Subscription 790/year or 190/quarter

As a thinker, one must be "the bad example" faithful and grateful

For example – examples that think
PHILOSOPHY / Perhaps the example is better for innovation than the question. Like Michel Foucault, Slavoj Žižek likes to bypass more traditional academic sources.




(THIS ARTICLE IS MACHINE TRANSLATED by Google from Norwegian)

The Italian philosopher Alessandro Ferrara has described how to constantly discuss what Gustave Flaubert's Madame Bovary should exemplify. Not least, it says something about what potential the good example holds, but to unleash this potential, one must approach the example with the right attitude.

Brian Benjamin Hansen's book For example – examples that think (2021) contains, among many other things, a defense of Slavoj Žižek's materialistic exemplary practice, which is characterized by a high degree of elasticity and readiness for change.

The panopticon is a way of understanding different techniques and practices in one
given period – as a prison.

Overall, the book operates with two types of examples. There is «the rhetorical example», which only has to convey a theory that is fixed in advance – the purpose of «the rhetorical example» is thus to facilitate communication, the example has a pedagogical purpose. And then there is «the theoretical example», the type of example that Žižek swears by, which acts as a thought-forming generator, a raw corrective, a destabilizing curiosity. If the function of the rhetorical example is to convey and disseminate (theory, concept, idea), then the function of the theoretical example is to expand, rebuild or undermine: The question here is not whether the example is in line with the concept, but rather whether the concept is measure with the example.

Before I return to Žižek, which is the book's main profile, I would like to highlight Benjamin Hansen's fine review of French Michel Foucault's way of working, a method which, like Plato, Hegel's and Žižek's method, is described in very precise language. . All the chapters of the book are good and without much theory jargon, but in my eyes especially the sections on Foucault og Žižek.

Michel Foucault

Paradigms are practices

Like Aristotle, Foucault uses the term “paradigm” to describe different ways of thinking, understanding, and being in the world, paradigms are practices that can take the form of worldviews and that can be retrospectively unearthed by the materials left behind by time. But unlike Aristotle, who is rounded by a «pragmatic optimism of reason». This is reflected in thoughts such as: "There are in fact paradigms with which the world can be uncovered, and we as thinking beings have the ability to select the right paradigms for the right practical, moral and theoretical understanding of the world". Then Foucault is not so concerned with "how paradigms can help us in practical terms", but more with "how a particular paradigm constitutes exactly what seems practical". Foucault's project is to locate the places "where something constitutes itself as a paradigm for certain ways of perceiving something or acting". And in order to do so, Foucault must work thoroughly and patiently, as well as read both central and peripheral documents, "diaries, first-person narratives, pseudo-scientific texts, etc."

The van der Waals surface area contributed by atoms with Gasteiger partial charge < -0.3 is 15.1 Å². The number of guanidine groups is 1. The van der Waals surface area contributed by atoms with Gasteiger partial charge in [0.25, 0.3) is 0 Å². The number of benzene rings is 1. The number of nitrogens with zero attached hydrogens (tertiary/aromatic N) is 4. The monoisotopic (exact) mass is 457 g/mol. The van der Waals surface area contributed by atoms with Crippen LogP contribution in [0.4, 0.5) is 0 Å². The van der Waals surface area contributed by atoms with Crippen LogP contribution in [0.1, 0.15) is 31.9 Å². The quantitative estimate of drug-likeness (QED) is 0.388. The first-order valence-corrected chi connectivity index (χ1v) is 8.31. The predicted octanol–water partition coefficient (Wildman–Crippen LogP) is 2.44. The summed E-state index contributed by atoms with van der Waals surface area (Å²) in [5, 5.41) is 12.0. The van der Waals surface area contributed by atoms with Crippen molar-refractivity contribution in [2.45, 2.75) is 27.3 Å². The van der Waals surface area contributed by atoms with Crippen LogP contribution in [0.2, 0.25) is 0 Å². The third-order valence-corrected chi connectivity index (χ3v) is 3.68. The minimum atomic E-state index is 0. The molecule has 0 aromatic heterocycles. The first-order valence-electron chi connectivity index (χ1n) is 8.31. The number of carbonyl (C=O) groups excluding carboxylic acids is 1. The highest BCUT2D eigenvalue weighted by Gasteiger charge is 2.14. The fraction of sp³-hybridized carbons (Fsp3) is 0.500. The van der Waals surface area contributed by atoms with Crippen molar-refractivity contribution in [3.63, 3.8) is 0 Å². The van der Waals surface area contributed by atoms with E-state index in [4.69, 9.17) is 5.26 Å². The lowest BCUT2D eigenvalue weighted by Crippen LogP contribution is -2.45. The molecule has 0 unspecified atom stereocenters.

Foucault believes in the material and proceeds by «testing the empiric against himself». As Benjamin Hansen aptly writes, Foucault does not want to detectbut showcase trends. The movement goes from example to thesis, e.g. the panopticon, despite its particular status, becomes a path to understanding different techniques and practices in a given period – like a prison – it becomes, after painstaking tests, a picture of something paradigmatic.

Provokes for thinking

Like Foucault, Žižek likes to bypass more traditional academic sources, and for both thinkers the example, with yet another good formulation by Benjamin Hansen, has «ontological precedence». In Žižek, the good example is «poorly» understood in the sense that it contains a «more», the alleged reality of the theory's explanatory model is different from the example, the concept does not include everything, the example transcends the theory. Or in Benjamin Hansen's words: «The example functions as an interruption, and as something that in its own right provokes thinking».

Panopticon

According to Benjamin Hansen, in order to find the good «bad examples», one must watch over the world with a psychoanalyst's' even-floating attention », seek the indefinable, the peculiar, and be faithful and grateful to the example. An example is good if, in Benjamin Hansen's words, it can be repositioned, repeated and form the basis for generalization, and perhaps the «example» is even a better engine for new thinking than the «question», because it starts out there, with something that exists as a «compelling otherness», something that one cannot run from.

However, the potential of the example is only released if one respects the example of good and evil and is not selective in one's reading. The good readings surprise in a convincing way – and the question is, does Žižeks always do? Something else is the question of the truth value of the example. Benjamin Hansen writes that a true action in Žižek's books is always surprising. But the question is, is a surprising, concept-breaking act from a movie or cartoon now also always true? The Žižek can rightly use the baby egg to approach an understanding of the mechanics of desire, because we have seen that it works in practice: Baby eggs are sold on a large scale. But what about the inner logic of a fiction film? That a Hitchcock film moves by a theoretical understanding is no guarantee that it is right and the theory is wrong? Maybe not, but it can create counter-intuitive thinking!

You may also like